I’ve been thinking about generations a lot too. I wrote a blog post about this because we live in such a unique time in all of history that we are several generations into peace and prosperity as a nation, in the sense that we feel the zero effects of any war that we’ve been a part of. What that produces is an amazing place for this leveling up of awareness, growth, toolkit and progression in all senses. Intention leads to complete division dissension over things that have zero impact or matter and don’t matter at the end of the day. We had this weird dichotomy with our generation and it’s not given that people will use that well. Probably the majority won’t because easier path not to, but it is interesting to think about how we can use that for good. Not have these tools and learn things, but use them to make an impact within ourselves and then ultimately with others.
It’s a unique opportunity that we need to take advantage of. With our parents, they were probably the first generation that started to discover it’s not about survival as a nation. We’re able to build more. It’s an interesting thing about how those dynamics change. One of the things you’ve brought up quite a bit and something that I’m curious to know about is the experiences of childhood and dealing with them. Because I think we know we live in a fallen world, that’s going to be common and a lot of people reading can probably relate in many ways. We all have different levels and measures of trauma that we’re all dealing with because we all hurt others. That’s, unfortunately, part of us and we all have the ability to do that. Give a picture of that process and maybe the different phases of that process. The second part would be loving to know any advice you have to people that need or are wanting to deal with some of that trauma.
It’s interesting when you speak about trauma because I finished the book called The Body Keeps the Score. Do you know it?
I’ve heard of it.
It is a book about trauma and the author is one of the leading developers of trauma research. He’s been working in trauma since the Vietnam War and he coined the term PTSD. Before they had a name for PTSD, they used schizophrenic or mental health. They didn’t have this term for what happens when you go through trauma. One of the things that were helpful for me in the book is speaking about trauma in a way that we have big T traumas and then we have little T traumas that happen over and over again in our lives. They can be the smallest thing. It can be your mom forgetting to pick you up from school and day and that creates this trauma in you because you felt forgotten and unknown or whatever it might be. For me, working through a lot of my childhood staff, I’ve always wanted to understand why in life. Why is this happening? Why do I respond that way? For me, it was quite a natural thing to do, some unraveling of my family stuff at a very young age. When I was thirteen, we had a Trauma in my family. A lot of my work in my twenties was unraveling what happened from that.We create the world outside of us that we believe within us. Click To Tweet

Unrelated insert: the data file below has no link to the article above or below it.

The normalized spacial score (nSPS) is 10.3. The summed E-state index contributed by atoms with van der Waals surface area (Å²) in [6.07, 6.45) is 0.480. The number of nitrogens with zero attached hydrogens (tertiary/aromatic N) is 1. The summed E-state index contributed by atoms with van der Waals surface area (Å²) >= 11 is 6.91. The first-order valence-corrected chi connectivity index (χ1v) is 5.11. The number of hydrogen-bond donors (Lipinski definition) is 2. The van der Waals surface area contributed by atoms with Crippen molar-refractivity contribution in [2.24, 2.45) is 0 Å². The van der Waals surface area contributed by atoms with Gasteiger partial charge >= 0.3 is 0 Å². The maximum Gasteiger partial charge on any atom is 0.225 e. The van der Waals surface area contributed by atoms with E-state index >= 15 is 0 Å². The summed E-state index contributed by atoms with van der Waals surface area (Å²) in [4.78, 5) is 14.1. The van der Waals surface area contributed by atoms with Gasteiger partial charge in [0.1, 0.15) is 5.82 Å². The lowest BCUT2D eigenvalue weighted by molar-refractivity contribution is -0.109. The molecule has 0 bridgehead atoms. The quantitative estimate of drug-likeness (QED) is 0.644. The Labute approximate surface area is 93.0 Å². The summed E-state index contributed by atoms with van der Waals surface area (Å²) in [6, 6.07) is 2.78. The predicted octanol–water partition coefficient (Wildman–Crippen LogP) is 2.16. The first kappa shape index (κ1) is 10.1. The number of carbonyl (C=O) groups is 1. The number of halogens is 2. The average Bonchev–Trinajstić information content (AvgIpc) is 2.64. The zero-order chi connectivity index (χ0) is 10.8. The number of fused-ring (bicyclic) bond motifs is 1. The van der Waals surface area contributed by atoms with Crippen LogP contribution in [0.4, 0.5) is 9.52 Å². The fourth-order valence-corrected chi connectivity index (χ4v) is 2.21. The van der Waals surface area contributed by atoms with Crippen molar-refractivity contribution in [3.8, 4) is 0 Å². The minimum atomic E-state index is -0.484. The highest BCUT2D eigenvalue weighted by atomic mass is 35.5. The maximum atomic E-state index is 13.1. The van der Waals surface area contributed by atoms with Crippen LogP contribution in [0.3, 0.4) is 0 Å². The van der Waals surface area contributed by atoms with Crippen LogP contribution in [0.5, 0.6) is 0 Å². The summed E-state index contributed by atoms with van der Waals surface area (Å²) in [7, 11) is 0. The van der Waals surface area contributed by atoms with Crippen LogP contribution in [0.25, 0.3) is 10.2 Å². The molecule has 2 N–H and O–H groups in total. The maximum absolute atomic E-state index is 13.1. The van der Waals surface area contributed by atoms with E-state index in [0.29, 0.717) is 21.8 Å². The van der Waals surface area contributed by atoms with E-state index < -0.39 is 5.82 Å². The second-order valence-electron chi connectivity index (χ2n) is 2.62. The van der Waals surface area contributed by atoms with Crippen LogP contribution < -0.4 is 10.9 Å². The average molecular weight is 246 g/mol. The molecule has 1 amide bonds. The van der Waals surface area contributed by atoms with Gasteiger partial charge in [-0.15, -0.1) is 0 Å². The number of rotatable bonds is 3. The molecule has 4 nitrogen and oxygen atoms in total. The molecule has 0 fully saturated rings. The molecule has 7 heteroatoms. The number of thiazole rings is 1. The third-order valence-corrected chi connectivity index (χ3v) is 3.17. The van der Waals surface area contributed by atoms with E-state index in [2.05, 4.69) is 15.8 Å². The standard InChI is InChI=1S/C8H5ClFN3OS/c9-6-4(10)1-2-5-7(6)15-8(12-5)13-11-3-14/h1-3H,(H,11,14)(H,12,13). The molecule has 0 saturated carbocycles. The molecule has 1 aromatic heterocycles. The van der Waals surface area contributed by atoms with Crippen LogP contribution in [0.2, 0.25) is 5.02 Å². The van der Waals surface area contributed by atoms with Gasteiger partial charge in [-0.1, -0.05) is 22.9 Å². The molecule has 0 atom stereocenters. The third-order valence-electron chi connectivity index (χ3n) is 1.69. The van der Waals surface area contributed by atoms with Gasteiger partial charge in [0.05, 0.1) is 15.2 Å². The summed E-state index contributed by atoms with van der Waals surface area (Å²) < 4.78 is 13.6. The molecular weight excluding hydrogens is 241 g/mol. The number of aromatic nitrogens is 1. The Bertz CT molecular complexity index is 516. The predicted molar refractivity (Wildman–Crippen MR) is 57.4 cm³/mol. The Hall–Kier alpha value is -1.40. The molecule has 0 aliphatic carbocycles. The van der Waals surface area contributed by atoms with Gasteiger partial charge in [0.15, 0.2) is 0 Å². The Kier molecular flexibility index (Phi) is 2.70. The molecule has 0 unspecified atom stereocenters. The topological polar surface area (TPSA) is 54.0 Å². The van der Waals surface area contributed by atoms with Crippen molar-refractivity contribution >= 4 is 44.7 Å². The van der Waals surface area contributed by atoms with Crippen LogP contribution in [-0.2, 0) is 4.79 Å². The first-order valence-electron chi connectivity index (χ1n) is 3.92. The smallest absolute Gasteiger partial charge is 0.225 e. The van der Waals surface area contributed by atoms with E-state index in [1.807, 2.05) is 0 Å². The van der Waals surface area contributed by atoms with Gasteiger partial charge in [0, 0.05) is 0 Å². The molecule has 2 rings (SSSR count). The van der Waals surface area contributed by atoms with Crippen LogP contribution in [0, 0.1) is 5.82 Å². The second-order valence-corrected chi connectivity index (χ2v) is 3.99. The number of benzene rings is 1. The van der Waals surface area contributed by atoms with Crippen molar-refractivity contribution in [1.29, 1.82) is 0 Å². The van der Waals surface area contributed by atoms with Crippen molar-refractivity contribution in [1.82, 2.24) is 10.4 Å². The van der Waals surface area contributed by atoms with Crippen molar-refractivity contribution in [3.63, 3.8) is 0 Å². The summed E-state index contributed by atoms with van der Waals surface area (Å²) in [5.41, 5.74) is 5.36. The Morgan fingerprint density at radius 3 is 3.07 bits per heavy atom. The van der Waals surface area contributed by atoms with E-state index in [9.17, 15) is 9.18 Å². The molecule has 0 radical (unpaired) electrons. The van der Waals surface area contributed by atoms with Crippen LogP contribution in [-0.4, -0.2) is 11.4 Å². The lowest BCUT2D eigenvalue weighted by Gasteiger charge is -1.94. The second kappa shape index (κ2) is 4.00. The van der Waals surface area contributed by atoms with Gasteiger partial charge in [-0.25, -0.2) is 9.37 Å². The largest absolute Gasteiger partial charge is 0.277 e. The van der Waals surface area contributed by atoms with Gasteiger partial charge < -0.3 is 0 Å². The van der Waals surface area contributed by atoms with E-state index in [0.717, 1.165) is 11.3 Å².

I’m the middle of five kids. I have classic middle child syndrome. I feel unknown, unseen, forgotten and did a lot of work in my twenties and therapy attempting to name what those scars were, why they happened and how do we heal them. I have all these wounds that they’re in recovery, they’re mostly healed. I went to a family wedding and it’s funny how quickly those things can be re-triggered and re-stabbed almost and unintentionally. Because this isn’t a blame thing towards my parents or towards family at all, it’s a reality that we wound people with careless comments and families are so intense because it’s where you come from. It’s part of your blood.
The comments that they make can sometimes be more sensitive than other comments that people might make. There’s a lot of stuff that can get re-triggered. To answer your first part of the question, so much of my process with childhood stuff is that it’s going to be there forever. When I have kids, more stuff is going to come up that I didn’t know there but what a gift to be able to recognize that and have the tools, the words and the language to say, “I’m feeling triggered.” This might come from the fact that when I was seven, my brother said this to me. Sometimes I see it as a weed. If a weed gets planted and then it festers, it’s going to be this massive thing that you have to go back and completely undo. If you can get to the root of it and pull it out, at least you can name it and there’s healing in that. It might regrow a little bit, but you can find the root and pluck it out again.